Dyslexia and Foreign Policy

Buencamino does political commentary for Action for Economic Reforms. This article was published in newspaper Today, February 4, 2005, p.11.

“Dyslexic people are visual, multi-dimensional thinkers…Because we think in pictures, it is sometimes hard for us to understand letters, numbers, symbols, and written words.” – Davis Dyslexia Association International

In an interview with the Washington Times, George W. Bush revealed he read a book called The Case for Democracy, by Natan Sharansky. Slate magazine reported policy wonks and pundits scrambling for the book after Bush said, “If you want a glimpse of how I think about foreign policy, read Natan Sharansky’s book…”

The real news, however, was Bush graduating from picture books like the one he continued reading while jets were crashing into the World Trade Center, to books with long words and small type. Bush is dyslexic.

The Dyslexia Institute says dyslexia affects “short-term memory, mathematics, personal organization and sequencing.”  That would explain why, as far as Iraq is concerned, Bush has forgotten claims he made just two years ago; why he miscalculated how much his adventure
would cost; why he cannot say whether he has planned and organized for a long stay or a quick exit; and why he placed the cart before the horse by holding elections before there was even a semblance of stability in Iraq.

Bush, as anyone who watched last year’s presidential debates or has seen him in press conferences and interviews, is someone who doesn’t take criticism kindly. His enthusiasm for a book that Slate’s Chris Suellentrop says contained pointed criticisms of  his sincerity and foreign policy makes one wonder whether he read the book from cover to cover front to back instead of the other way around.

Here are two out of several examples of criticisms quoted by Suellentrop.

From page 15: “Even within the Bush administration, the president’s words, expressing a profound faith in freedom, are not always translated into policies that reflect that faith”; from pages 72-74: “Sharansky directly criticizes the administration’s haste to hold elections in Afghanistan and Iraq. He writes that “elections are not a true test of democracy… elections are never the beginning of the democratic process.” The Allied powers after World War II “wisely decided not to hold federal elections in Germany for four years. Had elections been held in 1945 or 1946, the results probably would have undermined efforts to build German democracy, something those who hope to build democratic societies in Afghanistan and Iraq would be wise to keep in mind.”

What could have prompted Bush to describe The Case for Democracy as “a
great book”? Without a doubt, it‘s Sharansky‘s central policy
recommendation. It’s simple enough for Bush to comprehend and it gives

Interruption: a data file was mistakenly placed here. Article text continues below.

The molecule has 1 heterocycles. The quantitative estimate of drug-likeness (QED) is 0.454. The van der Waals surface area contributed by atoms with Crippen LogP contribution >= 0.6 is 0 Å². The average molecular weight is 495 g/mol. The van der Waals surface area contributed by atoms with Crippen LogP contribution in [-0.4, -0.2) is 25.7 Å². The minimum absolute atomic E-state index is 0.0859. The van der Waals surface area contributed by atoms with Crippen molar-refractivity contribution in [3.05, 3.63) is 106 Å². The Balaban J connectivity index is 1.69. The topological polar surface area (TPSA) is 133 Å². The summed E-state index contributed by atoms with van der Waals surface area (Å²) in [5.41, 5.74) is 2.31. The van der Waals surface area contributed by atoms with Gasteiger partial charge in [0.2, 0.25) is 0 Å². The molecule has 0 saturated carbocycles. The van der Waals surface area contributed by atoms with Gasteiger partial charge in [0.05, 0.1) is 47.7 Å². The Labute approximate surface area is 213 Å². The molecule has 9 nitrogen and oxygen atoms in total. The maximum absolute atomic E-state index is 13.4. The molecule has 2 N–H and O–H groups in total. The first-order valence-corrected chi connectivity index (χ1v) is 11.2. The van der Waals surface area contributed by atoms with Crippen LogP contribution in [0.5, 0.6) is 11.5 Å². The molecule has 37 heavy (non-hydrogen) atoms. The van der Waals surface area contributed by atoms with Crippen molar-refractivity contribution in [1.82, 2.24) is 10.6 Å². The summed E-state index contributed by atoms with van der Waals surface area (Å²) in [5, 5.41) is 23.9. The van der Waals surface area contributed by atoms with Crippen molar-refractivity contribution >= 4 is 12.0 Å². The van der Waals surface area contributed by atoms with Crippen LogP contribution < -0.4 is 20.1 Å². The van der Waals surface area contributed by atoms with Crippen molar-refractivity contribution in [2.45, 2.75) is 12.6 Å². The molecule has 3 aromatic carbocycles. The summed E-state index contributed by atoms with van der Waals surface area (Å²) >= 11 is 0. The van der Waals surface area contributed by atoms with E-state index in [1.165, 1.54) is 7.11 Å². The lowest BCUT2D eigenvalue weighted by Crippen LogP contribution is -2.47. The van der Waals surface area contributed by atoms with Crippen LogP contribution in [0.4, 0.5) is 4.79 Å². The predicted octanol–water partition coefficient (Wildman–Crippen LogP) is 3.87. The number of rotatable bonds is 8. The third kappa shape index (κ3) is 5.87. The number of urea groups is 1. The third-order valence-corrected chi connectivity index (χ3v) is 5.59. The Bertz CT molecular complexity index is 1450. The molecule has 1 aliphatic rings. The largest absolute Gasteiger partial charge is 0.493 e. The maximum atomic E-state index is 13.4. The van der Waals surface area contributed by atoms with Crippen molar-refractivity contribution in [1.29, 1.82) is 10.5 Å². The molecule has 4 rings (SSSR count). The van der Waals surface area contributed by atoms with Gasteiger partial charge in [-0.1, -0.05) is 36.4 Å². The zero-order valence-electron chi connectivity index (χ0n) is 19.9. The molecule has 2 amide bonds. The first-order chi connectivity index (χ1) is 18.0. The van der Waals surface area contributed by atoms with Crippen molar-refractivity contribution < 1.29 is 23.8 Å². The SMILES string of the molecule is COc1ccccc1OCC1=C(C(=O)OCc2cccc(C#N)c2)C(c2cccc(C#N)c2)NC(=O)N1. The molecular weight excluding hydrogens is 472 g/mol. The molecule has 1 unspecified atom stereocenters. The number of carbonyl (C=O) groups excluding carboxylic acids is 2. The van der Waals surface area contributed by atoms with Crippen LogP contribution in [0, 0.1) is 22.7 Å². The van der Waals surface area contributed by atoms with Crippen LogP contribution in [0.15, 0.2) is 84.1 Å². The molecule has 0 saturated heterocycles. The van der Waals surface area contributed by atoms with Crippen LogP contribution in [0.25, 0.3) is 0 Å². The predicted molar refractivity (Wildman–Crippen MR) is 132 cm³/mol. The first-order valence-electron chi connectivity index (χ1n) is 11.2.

legs to a dyslexic foreign policy.

Chris Suellentrop writes, “Most of the discussion surrounding Sharansky’s book has focused on what he calls ‘the town square test’ for free societies… ”  Sharansky describes the test as “Can a person walk into the middle of the town square and express his or her views without fear of arrest, imprisonment, or physical harm?”

Suellentrop adds, “Sharansky uses this test to devise the central policy recommendation… to “turn a government’s preservation of the right to dissent—the town square test—into the standard of international legitimacy,” and he recommends sanctions and pariah status for the nations that fail it.” Can post 9/11 America pass the “town square test”?

Post-9/11 America will not pass the “town square test”—try proclaiming
“Allah Akbar!” in a shopping mall or an airport and see if the phrase enjoys the same protection as exclaiming “God Bless America!”.

Bush’s endorsement of Sharansky reveals the dyslexia inherent in his
approach to spreading freedom. Instead of concentrating on making his
own country a truly free society first,  he will start by correcting the shortcomings of other countries.

The Davis Dyslexia Association International offers help through Davis
Dyslexia Correction® which “provides tools to overcome problems with
reading, writing, and attention focus. These methods enable children and adults to recognize and control the mental processes that cause distorted perceptions of letters and words. Once students can be sure that their perceptions are accurate, they can resolve the underlying cause of their learning difficulties through methods that build upon their creative and imaginative strengths.” There is a remedy for dyslexia.

Now if only someone could find a cure for stupidity and the arrogance that comes along with it.

No comments yet.